The stock carb on the 1.3L Samurai is a pretty good carb as long as it is working correctly. But, when something goes wrong, it is very difficult to get it repaired, and expensive to have rebuilt. There are so many switches, vacuum pots, and logic circuits, that even remanufactured units don't always work right. With a remanufactured unit running anywhere from $350 - $400, most people look for an alternative.
The Weber has long been a chosen replacement on the 1.3L, and it is doubtful anything will come close to the on road performance. However, it suffers badly when used in the off road environment. It floods. You have your choice of flooding going up hill or down hill, depending on which way you face the float bowl. My choice is not to have my engine quit in either situation. Anything less is just down right dangerous. There are a lot of pieces parts available from Weber that can somewhat remedy the situation, and some people have gotten most of the bugs worked out. Unfortunately, it seems the solutions don't apply to every vehicle or installation, and some have tweaked for two years and never resolved all the issues.
A simpler less expensive alternative for the folks in Canada appears to be the Pony carb taken from a Hyundai. Unfortunately, those of us here in the states don't have access to them as they were never sold in the US. Some claim that they were finicky as well, while others swear by it. Based on it's design, I would think that it should be pretty reliable as it is simple in it's design also.
For us here in the good old USA, we have to use something different. That would be the Toyota carb. Toyota has long been recognized for turning out some strong running four cylinder engines. The carb that is used in this swap comes from the Toyota Corolla 3K-C 1.2L engine which produced 65HP and 67FtLb of torque at 3800 RPM. This is a very close match to the specs of the 1.3L Samurai engine, and the jetting is excellent for even modified engines. It has been used up to 10,000 ft elevations, without any detrimental effects. Since the jets are the screw in type similar to Holley jets, they could be drilled out if more jetting was needed for heavily modified engines. The primary jet is marked 22, and the secondary is marked 47. While I haven't checked, I think this corresponds to machine drill sizes. The model years for this particular engine ranged from 1971 to 1979. After that, Toyota went to a larger 1.6L engine, and the carb is slightly different and has more emissions stuff on it the later into the model years you go. The carb I used was from a 1978 Corolla.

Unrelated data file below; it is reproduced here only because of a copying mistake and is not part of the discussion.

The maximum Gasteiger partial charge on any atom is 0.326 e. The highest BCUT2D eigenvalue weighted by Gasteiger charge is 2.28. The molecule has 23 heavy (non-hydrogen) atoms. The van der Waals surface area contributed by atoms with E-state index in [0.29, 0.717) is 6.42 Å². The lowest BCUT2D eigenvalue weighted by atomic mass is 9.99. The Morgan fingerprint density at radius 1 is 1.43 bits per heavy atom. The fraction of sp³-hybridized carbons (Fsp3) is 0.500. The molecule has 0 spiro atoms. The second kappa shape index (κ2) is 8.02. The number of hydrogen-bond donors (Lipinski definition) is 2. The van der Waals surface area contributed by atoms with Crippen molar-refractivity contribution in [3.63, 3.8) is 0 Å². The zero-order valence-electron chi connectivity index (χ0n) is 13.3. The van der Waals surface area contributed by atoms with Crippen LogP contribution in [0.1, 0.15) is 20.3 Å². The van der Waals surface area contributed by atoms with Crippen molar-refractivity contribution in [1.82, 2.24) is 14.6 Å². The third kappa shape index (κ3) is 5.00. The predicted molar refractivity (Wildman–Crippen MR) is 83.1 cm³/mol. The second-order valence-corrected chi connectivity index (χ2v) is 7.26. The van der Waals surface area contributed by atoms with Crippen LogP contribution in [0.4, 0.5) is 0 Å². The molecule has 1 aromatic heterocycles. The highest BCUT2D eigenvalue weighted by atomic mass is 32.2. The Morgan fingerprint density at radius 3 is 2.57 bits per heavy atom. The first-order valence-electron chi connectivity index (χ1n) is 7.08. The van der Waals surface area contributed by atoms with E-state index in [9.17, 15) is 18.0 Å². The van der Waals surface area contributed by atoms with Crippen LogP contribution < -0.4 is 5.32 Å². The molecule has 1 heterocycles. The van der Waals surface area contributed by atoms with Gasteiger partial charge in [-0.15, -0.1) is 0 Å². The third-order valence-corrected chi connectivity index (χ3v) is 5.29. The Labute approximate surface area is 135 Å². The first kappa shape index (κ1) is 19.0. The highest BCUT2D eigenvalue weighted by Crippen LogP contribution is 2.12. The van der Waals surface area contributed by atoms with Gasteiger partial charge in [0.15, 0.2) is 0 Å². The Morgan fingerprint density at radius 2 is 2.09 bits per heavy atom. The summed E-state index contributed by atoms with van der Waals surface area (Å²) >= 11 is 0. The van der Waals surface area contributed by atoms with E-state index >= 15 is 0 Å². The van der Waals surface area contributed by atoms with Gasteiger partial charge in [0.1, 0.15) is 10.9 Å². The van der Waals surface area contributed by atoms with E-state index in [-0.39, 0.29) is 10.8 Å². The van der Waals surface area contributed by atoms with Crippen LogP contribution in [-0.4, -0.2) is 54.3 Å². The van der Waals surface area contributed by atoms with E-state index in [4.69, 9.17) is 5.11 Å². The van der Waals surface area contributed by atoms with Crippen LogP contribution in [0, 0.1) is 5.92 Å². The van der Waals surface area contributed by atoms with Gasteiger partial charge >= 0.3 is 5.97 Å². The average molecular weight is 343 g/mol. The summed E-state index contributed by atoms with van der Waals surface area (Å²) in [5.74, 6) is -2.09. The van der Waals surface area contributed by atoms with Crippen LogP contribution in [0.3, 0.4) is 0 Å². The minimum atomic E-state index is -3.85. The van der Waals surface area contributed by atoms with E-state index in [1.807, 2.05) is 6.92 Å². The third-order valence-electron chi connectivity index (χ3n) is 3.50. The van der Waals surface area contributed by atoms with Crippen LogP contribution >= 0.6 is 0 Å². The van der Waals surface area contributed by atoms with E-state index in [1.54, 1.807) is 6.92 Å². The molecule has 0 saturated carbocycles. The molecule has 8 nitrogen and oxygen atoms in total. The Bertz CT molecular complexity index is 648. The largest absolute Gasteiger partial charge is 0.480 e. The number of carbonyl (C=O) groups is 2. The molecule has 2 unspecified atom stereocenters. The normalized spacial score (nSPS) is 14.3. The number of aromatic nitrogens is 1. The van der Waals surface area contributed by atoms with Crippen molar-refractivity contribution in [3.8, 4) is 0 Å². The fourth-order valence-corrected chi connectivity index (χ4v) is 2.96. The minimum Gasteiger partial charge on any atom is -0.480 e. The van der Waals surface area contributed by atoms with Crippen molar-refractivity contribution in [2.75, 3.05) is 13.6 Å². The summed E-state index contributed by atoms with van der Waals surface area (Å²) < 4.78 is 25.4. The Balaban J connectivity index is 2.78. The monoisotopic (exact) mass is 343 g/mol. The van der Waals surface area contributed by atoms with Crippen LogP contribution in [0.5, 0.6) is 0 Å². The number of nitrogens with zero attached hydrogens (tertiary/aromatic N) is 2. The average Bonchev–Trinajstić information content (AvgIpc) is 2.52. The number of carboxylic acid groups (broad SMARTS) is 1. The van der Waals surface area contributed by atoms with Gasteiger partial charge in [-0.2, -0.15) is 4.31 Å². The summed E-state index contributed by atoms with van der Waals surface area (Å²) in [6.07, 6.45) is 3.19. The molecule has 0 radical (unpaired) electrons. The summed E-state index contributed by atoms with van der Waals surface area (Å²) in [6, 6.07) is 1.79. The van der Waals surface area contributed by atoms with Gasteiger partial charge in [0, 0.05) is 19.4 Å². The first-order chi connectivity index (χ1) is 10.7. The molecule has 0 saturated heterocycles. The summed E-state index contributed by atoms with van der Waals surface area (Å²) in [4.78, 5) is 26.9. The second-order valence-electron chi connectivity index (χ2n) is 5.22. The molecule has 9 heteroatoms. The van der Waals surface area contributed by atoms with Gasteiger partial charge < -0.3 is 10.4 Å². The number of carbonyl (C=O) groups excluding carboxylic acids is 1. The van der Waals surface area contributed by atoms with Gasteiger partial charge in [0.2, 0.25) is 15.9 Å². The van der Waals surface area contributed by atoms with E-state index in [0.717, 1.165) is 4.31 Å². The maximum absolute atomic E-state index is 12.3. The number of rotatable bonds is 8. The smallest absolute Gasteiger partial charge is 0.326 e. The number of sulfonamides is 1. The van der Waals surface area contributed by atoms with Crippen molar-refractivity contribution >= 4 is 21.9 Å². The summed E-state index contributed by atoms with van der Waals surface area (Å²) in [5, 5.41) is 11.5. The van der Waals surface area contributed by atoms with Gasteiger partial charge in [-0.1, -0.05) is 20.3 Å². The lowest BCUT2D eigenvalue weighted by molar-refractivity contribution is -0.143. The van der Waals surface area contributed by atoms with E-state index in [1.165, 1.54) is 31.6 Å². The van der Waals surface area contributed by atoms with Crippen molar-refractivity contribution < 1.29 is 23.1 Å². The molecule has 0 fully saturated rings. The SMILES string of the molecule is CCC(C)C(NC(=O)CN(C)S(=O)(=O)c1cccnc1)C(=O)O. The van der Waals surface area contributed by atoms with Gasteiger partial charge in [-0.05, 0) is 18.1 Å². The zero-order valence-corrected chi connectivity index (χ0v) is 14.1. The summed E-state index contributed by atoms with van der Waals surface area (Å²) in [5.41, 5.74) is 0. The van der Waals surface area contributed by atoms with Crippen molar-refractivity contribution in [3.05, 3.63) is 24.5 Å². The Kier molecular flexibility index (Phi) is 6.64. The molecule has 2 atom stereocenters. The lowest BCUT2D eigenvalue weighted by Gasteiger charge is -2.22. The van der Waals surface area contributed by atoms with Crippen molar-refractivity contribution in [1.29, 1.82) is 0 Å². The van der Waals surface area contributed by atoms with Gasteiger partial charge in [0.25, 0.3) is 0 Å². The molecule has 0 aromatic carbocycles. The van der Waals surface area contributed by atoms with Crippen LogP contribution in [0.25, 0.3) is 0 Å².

When you get your carb, if lucky enough to find one in a junk yard, you need to get the carb, the throttle cable bracket, throttle return spring bracket, and the fuel line inlet to the carb. The carb has a Metric thread size for the inlet, and I could not find a matching inlet at any of the part stores around me. I am sure it is available from Toyota as are the throttle bracket and return spring bracket. I didn't want to wait, so I re-tapped mine to take a standard 3/8 pipe thread brass barbed nipple. I haven't had any troubles, just make sure you tap it while the carb is apart for a rebuild, or if it is a remanufactured unit, hold the carb so any metal falls out and not into the inlet.
If you take yours from a junkyard, due to the age of it, plan on a rebuild prior to installing it. Mine was a rebuilt unit, but the person I got it from had it on the shelf for several years, and it never seemed quite right until I rebuilt it. The rebuild is super simple, and easily accomplished. The rebuild kit I used was a Federated #10459 carb kit. Any parts store should be able to cross the number over to their brand, and they cost about $20.
The Toyota carb is a direct bolt on to the manifold, and the throttle cable attaches to the Toyota bracket just like the Samurai carb. The only modification that needs to be made is to the stock Samurai thermal spacer (red) which is under the stock carb. The Samurai carb has a 26/30 primary and secondary bore size. The Toyota carb has a 28/28 primary and secondary bore size. On my truck, I can tell some improvement at full throttle, but the big benefit comes at the bottom with a noticeable increase in low end torque, especially when running a torquer cam, header, and 2" exhaust.